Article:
Eighteen months ago, before Covid struck, I booked a large house in Scotland for a summer holiday for 17 friends and family. For obvious reasons it had to be postponed until this July. Unique Cottages, the lettings agent, rang me less than two weeks before the start date to inform us that the property had been withdrawn. I was offered an alternative booking at a later date or a full refund. I opted for the refund. However, the company has deducted £190 in booking fees and cancellation charges, and is refusing to repay them.
Unique Cottages prides itself on customer service. It certainly works hard at this – the contortions it has endured to avoid paying up are tireless. The first issue is why the booking was cancelled. At the time, you say you were told that the property had been withdrawn. Now Unique Cottages is blaming the size of your party, which exceeded the limits in place in Scotland at the time of your holiday in mid-July. Not that that had stopped it taking the balance for the reservation in June.
Moreover, you say that the party size was not mentioned in the phone call and you were not given the option to reduce the numbers, something you were expecting to do if the Scottish government confirmed ongoing restrictions during your holiday dates. And what were the rules on indoor gatherings back then? Unique Cottages’ excuse is that it was a maximum of eight people from up to four different households (in fact, the limit rose to 10 a day into your holiday) which you would have complied with had you been given the chance.
It turns out, however, that the property owners had imposed their own restrictions of only one household bubble. They had also decided to remove the property from Unique’s books. When I put this to Unique, it simultaneously told me that the property wouldn’t be withdrawn from its books until the end of the year, so that wasn’t the reason for the cancellation, and that it no longer lets the property, so is not responsible for the owner’s changed rules on guest numbers.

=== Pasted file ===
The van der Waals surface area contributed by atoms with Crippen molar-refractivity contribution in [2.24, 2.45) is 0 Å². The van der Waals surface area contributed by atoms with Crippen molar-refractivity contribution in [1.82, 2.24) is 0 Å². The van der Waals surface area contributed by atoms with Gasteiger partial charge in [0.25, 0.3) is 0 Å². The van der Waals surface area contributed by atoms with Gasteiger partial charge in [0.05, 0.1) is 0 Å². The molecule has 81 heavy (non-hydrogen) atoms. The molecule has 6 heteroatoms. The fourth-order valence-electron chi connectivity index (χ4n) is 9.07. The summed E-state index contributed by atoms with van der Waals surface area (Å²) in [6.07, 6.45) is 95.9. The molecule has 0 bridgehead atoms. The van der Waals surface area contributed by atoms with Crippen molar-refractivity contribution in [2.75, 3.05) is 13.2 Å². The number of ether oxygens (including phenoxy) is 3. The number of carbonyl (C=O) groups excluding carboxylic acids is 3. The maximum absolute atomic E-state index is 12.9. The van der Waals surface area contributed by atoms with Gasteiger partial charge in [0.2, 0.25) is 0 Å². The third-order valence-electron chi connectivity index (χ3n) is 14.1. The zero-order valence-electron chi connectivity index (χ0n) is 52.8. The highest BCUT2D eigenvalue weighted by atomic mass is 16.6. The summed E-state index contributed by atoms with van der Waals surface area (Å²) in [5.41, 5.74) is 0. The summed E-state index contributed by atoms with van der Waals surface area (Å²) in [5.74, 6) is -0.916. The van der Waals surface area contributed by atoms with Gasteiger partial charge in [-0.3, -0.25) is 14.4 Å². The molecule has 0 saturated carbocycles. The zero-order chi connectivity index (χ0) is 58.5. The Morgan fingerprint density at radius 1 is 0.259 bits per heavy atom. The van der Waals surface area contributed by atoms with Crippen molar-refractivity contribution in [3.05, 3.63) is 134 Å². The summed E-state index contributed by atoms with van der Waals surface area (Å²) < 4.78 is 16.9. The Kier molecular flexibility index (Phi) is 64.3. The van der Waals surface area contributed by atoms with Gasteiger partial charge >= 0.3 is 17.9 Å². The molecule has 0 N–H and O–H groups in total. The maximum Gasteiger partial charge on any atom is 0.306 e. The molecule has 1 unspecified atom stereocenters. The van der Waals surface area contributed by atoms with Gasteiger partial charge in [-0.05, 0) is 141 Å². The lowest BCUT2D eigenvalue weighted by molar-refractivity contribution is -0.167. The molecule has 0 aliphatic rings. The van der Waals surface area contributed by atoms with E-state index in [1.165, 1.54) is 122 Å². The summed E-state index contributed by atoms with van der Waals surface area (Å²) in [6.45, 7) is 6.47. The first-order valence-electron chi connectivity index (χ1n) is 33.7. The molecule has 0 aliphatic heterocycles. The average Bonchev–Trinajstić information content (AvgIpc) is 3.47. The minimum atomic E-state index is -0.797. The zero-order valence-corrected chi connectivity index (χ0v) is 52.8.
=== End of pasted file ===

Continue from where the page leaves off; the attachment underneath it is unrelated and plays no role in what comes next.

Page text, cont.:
Having tried to square a circle, it concluded that the owner did not cancel the booking, so it was voided by your party size, and therefore Unique’s own terms and conditions, which pledge a refund of all charges if an owner is forced to cancel, did not apply. “Throughout the Covid-19 pandemic, Unique Cottages acted on the guidance provided by the Competition and Markets Authority (CMA) regarding our cancellation and customer refund policy,” a spokesperson assured me.
Has it, though? The CMA states that consumers should receive a full refund if their contract is frustrated by the pandemic, and that circumstances where companies may deduct a contribution towards costs incurred are rare. Terms that require customers to pay costs for which they receive no benefit may be deemed unfair and would, therefore, not be binding. Ultimately, a court would have to rule on this.
In the meantime you are attempting a chargeback from your card issuer. You can also try claiming under section 75 of the Consumer Credit Act which holds card issuers jointly liable if a trader is in breach of contract.